Yellow Star Reviews

UPDATE TIME: 2017-09-01 
Review Score: 4 out of 5 star From 851 user ratings

"Books like this one always grab me by the heart, sadden me at such terrible stories and yet inspire me by the courage and strength of those who had so much going against them.This book is told by the niece of the main character and yet she uses the voice of the child - starting at age 4 1/2, so that the reader sees it from a child's viewpoint.

Sylvia (the main character) and her father, mother and older sister are all imprisoned in the Lodz ghetto.Life becomes increasingly difficult and orders come down that all the children are to be deported. Sylvia's father makes sure that she is hidden so that she won't be taken. Ultimately, she is one of only twelve children who survives the ghetto.

Although geared to the younger reader and listed as fiction, it is based on truth and appealed to me as an adult as well. If you are interested in the time of the Holocaust, I think you will find this a book worth reading.
" said.

"Syvia was just a little girl - 4 - when her family was forced into the ghetto in Lodz. 6 years later she walked out of the ghetto, one of only 12 children to survive the Nazis. This true story based on the experiences of Roy's aunt is easy to read, immediate and emotional. Written in "verse" (though I use that word very loosely) the book benefits from Roy's choice to use child-like and simple language to relate the story. More "poetic" language would have made a false note. One of the better and more accessible Holocaust books I've read, and suitable for students who are studying the war. Of particular value since the verse format and simple language make it available to students who aren't advanced readers. Knowing from the beginning that Syvia "made it" also helps to keep the heavy emotions from being overwhelming for a younger reader. Pair with books about Anne Frank or The Mozart Question." said.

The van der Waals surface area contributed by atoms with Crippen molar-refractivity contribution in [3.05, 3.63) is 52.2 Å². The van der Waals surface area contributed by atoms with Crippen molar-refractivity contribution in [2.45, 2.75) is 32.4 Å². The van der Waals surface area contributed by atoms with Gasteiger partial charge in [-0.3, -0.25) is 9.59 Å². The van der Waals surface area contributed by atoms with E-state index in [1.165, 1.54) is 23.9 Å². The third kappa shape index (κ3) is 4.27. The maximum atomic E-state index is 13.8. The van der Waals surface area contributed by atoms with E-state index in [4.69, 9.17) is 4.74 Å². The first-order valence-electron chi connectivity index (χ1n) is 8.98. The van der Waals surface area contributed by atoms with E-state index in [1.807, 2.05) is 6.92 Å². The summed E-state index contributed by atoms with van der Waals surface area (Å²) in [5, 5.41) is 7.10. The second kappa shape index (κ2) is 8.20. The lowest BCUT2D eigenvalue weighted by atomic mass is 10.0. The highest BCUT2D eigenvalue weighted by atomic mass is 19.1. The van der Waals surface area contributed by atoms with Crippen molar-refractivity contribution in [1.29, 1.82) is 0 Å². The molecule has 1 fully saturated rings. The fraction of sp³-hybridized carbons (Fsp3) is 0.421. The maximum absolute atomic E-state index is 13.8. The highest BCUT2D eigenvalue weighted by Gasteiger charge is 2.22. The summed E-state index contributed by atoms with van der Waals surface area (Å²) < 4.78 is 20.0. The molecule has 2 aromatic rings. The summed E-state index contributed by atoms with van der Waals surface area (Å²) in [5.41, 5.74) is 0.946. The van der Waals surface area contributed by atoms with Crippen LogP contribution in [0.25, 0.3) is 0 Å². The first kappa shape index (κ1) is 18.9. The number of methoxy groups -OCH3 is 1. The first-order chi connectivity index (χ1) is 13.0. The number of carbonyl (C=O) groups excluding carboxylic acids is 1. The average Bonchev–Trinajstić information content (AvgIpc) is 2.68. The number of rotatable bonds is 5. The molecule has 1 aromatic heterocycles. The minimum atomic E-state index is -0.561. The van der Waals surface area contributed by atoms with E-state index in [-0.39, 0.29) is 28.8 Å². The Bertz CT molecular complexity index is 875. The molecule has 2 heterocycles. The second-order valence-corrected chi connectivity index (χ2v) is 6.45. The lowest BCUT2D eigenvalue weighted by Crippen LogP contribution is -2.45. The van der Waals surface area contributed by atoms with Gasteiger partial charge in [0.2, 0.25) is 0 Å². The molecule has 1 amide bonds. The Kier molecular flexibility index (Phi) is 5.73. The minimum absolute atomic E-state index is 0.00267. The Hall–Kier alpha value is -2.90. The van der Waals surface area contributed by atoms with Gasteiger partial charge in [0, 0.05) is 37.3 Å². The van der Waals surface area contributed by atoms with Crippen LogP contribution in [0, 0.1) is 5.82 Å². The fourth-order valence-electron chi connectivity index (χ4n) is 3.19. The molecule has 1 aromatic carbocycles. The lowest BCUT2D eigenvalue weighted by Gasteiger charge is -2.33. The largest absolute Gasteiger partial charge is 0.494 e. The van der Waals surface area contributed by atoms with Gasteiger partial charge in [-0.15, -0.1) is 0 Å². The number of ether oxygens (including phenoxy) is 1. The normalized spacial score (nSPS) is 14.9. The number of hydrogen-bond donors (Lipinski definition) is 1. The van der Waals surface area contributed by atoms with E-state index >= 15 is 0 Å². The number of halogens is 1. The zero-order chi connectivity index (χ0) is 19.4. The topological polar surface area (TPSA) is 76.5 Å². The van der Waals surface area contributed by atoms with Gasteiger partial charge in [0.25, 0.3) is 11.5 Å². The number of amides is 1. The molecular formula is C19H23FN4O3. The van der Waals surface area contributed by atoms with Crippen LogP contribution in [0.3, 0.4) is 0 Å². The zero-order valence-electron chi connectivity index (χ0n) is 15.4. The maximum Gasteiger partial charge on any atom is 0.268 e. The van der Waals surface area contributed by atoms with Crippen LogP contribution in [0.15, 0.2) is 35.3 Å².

"I really enjoyed this one, in great part because of the foreword from Jennifer Roy. Hearing the story of how the book came to be made reading it all the more interesting. And I appreciated the fact that Roy admits that she's always regarded the Holocaust as something frightening on a very personal level, enough so that she wasn't sure she would be able to write it.

That she's preserved a story from her family's history so eloquently is something to admire. The poetry really grabbed me, and I appreciated the informational text that supplements each segment of the book. Through the combination of poetry and non-fiction, the reader effectively gets the story of the Lodz ghetto from two perspectives: that of a small child living in a place that alternates between boring and brutal, and that of an adult looking back at the ghetto and its place within the wider world.

This is easily one of the best books about the Holocaust I've read in a while, and I'm glad I picked it up.
" said.

"This is a life changing book. The Holocaust is one of my favorite things to learn and read about. Although it is very heart breaking, there is just something inside me that wants to know more. This true story really brought out what remembering the holocaust is all about. I really enjoyed how Jennifer Roy told this story in poems. To me, that just made the book even more intense. Other people may think that the style of this book is "un-descriptive" and "boring", but when you really get to know about the Holocaust, you will realize how special this book is to you. You feel so bad for these people, yet so thankful there were survivors to tell their story! I love the cute little character of Syvia. She is so un-aware in the beginning of the book, but then yo see she becomes more and more alerted and you can even feel the worry in her families' eyes. This story is so powerful, suspenseful, moving, and even sometimes humorous! It gives you a rare look in the eyes of a child that was lucky enough to survive this horrible time in history. I would recommend this story to the ages of 11 and up! I really loved this book, and I think you will too!" said.

"The author tells the true story of her Aunt Syvia's experiences in the Lodz Ghetto during the Nazi occupation of Poland. The slightly fictionalized story, re-created from her aunt's taped narrative, is related by Syvia herself as a series of titled vignettes that cover the period from fall, 1939, when she is four years old, until January 1945–each one recounting a particular detail-filled memory in the child's life (a happy-colored yellow star sewn on her favorite orange coat; a hole in the cemetery where she hides overnight with her Papa). The book is divided into five chronological sections–each with a short factual introduction to the period covered. An appended author's note tells what happened to Syvia's family after the war. A time line of World War II, beginning with the German invasion of Poland, is also included. This gripping and very readable narrative, filled with the astute observations of a young child, brings to life the Jewish ghetto experience in a unique and memorable way.